“Big Love” is one of seven novellas written around the theme of tiny houses. It is included in Coming Home: A Tiny House Collection from Penwrights Press. Available in e-book and print . Cover design by Ken Raney.

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Visit my co-authors: Ane Mulligan, Linda Yezak, Pamela S. Meyers, Yvonne Anderson, Chandra Lynn Smith, and Kimberli S. McKay.


What is the hardest thing about writing a part of a collection?

renew-book-912724_1920I was asked this question by the author Lena Nelson Dooley in a blog interview yesterday for her site. Here’s what I said:

“Truthfully, finding the time to write is the hardest thing. My job is very demanding, and I have other commitments that are important to me. But when God personally invites you into “a new season of writing” it’s hard to say no.”

Read more of that interview. Enter to win a copy of the book there, too.


Quote It! Writers and Food

Today, three great quotes from authors that connect writing and food–the two essentials in any writer’s life!

Food fuels, literally, my writing. But, in many ways my writing also fuels my eating. I find when I’m about to give birth to a new project, I crave my comfort foods–chocolate (of course), and the three P’s: pasta, pizza, and popcorn.

jamesPatterson“Am I tough? Am I strong? Am I hard-core? Absolutely. Did I whimper with pathetic delight when I sank my teeth into my hot fried-chicken sandwich? You betcha.”

― James Patterson, who in the past three years, has sold more books than any other author (according to Bookscan), is the author of the top-selling Alex Cross detective series that includes Along Came a Spider and Kiss the Girls, both made into films. To date, Patterson has had 19 consecutive #1 New York Times bestselling novels.

davidmamet“We must have a pie. Stress cannot exist in the presence of a pie.”

― David Mamet, the Pulitzer Prize-winning playwright of Glengarry Glen Ross (1984) and Speed-the-Plow (1988), and the screenwriter of The Verdict (1982) and Wag the Dog (1997).

jrr_tolkien“If more of us valued food and cheer and song above hoarded gold, it would be a merrier world.”

― J.R.R. Tolkien, (1892 – 1973) was an English writer, poet, philologist, and university professor, best known as the author of the classic fantasy works The Hobbit, The Lord of the Rings, and The Silmarillion.

What are the foods that fuel your writing? What food do you turn to when things aren’t going well? When you’re about to kill a character, do you amp up the caffeine? What are your food and writing connections?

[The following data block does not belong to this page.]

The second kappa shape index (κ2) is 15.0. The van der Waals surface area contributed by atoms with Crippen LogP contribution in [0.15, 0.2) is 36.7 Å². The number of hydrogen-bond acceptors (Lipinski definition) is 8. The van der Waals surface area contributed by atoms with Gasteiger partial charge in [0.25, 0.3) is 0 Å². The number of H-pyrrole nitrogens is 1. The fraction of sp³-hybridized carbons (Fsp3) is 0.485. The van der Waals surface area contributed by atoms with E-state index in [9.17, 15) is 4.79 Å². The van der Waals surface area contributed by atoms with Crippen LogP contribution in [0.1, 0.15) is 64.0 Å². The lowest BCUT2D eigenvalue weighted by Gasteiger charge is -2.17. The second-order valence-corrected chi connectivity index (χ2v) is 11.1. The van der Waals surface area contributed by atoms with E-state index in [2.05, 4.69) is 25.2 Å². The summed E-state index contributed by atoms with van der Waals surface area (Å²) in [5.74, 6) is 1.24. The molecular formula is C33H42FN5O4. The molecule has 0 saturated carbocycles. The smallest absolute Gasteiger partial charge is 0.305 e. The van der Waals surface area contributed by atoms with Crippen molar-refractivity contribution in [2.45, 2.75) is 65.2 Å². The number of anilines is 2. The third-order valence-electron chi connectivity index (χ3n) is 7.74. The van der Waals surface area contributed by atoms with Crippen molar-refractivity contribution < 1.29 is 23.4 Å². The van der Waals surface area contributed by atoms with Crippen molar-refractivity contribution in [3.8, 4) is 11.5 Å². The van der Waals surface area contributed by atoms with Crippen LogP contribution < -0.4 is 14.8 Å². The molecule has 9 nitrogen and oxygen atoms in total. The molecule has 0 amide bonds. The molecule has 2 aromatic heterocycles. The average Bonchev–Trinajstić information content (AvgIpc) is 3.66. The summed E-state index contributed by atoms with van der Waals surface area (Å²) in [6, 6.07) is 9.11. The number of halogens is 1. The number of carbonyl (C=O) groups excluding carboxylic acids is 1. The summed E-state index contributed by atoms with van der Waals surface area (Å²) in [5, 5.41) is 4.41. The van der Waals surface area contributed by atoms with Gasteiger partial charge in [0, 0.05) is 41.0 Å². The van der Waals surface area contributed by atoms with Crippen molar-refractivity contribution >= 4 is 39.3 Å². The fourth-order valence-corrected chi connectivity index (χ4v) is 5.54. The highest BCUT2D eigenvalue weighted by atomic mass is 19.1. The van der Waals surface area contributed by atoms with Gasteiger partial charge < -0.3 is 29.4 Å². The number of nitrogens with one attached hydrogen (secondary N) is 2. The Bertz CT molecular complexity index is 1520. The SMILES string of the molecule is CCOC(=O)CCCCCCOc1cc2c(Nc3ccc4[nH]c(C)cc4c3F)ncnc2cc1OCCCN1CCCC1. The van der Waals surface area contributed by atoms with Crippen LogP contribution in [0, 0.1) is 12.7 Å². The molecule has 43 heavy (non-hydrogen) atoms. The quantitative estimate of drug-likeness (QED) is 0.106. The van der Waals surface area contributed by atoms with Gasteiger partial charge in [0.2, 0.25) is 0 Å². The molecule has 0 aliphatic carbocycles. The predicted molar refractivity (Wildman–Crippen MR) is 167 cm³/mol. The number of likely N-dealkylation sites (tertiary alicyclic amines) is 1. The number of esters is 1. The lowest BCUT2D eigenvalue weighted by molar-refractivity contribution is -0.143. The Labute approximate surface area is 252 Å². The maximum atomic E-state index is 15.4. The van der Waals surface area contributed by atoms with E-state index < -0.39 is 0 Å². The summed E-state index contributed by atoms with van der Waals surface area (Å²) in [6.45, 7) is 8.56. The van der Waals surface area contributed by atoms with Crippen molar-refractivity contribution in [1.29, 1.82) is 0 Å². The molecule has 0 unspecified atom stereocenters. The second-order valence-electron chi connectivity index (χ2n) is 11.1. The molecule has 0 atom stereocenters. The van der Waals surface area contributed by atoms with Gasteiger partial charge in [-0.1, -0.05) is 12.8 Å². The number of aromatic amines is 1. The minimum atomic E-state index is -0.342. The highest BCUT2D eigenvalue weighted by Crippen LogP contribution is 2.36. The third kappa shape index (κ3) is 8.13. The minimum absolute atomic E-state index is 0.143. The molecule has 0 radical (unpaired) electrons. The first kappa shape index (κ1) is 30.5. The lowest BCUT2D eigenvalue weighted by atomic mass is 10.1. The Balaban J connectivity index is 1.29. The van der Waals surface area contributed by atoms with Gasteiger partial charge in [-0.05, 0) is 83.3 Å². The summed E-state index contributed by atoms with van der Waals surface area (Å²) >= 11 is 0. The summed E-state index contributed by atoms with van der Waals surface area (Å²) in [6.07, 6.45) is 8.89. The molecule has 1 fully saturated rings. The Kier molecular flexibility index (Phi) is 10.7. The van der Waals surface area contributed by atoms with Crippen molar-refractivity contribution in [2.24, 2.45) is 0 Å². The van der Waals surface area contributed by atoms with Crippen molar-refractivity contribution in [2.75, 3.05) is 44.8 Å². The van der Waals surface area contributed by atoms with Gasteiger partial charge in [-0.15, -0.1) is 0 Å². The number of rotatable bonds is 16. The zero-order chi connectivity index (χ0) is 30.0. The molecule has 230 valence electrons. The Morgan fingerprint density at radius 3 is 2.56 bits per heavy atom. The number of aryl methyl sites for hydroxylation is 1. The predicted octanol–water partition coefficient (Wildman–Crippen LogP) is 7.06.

Michael Ehret, for Writing on the Fine Line

Mike-9Michael loves to play with words and as editor of the ACFW Journal, he is enjoying his playground. He also plays with words as a freelance editor here at, where he often takes a writer Into The Edit, pulling back the veil on the editing process. He has edited several nonfiction books, played with words as a corporate communicator, and reported for The Indianapolis Star.

Quote It! Chuck Colson

Chuck Colson, of Watergate fame, has formed an evangelical ministry, and the current class of "Centurions" graduates this weekend in Leesburg, Virginia.“At the root of what makes us good, just, and decent, is a recognition that we owe a debt to those who have gone before us.”

–Chuck Colson, Watergate figure who emerged from the country’s worst political scandal a vocal Christian leader and a champion for prison ministry, spent the last years of his life in the dual role of leading Prison Fellowship, the world’s largest outreach to prisoners, ex-prisoners and their families, and the Colson Center, a teaching and training center focused on Christian worldview thought and application. Colson died in April of 2012.


Last night, our small group finished the study Doing The Right Thing. This quote from Colson was one of the last statements made in the video.

I can’t get it out of my mind.

The statement is truth for each of us, but for the Christian the debt both deepens and enriches. In a Kingdom economy, the debt we owe is one of love:

8 Don’t owe anyone anything, with the exception of love to one another—that is a debt which never ends—because the person who loves others has fulfilled the law.

(Romans 13:8, The Voice)

Kim Peterson, Writing Instructor

Kim Peterson

But what does it mean to me as a writer? Certainly I owe a debt to my parents and siblings who nurtured me–and to my wife who never fails to believe–but also to my writing teachers from first grade (Mrs. Oyer at Hawthorne Elementary) through college (Kim Peterson at Bethel College).

But many others have invested in me as a writer and editor–including many of you who are reading this now. To each I owe my thanks, but also my commitment to use what you willingly gave from your storehouse. There is one other thing: I owe to those who come after me, my own willingness to share, encourage, and educate.

Together we make a chain–and we make each other “good, just, and decent.”

Colson’s quote was one of the last things the video lesson shared. The last thing was this:

“Gratitude is the mother of all virtues.” — G.K. Chesterton


Michael Ehret, for Writing on the Fine Line

Mike-9Michael loves to play with words and as editor of the ACFW Journal, he is enjoying his playground. He also plays with words as a freelance editor here at, where he often takes a writer Into The Edit, pulling back the veil on the editing process. He has edited several nonfiction books, played with words as a corporate communicator, and reported for The Indianapolis Star.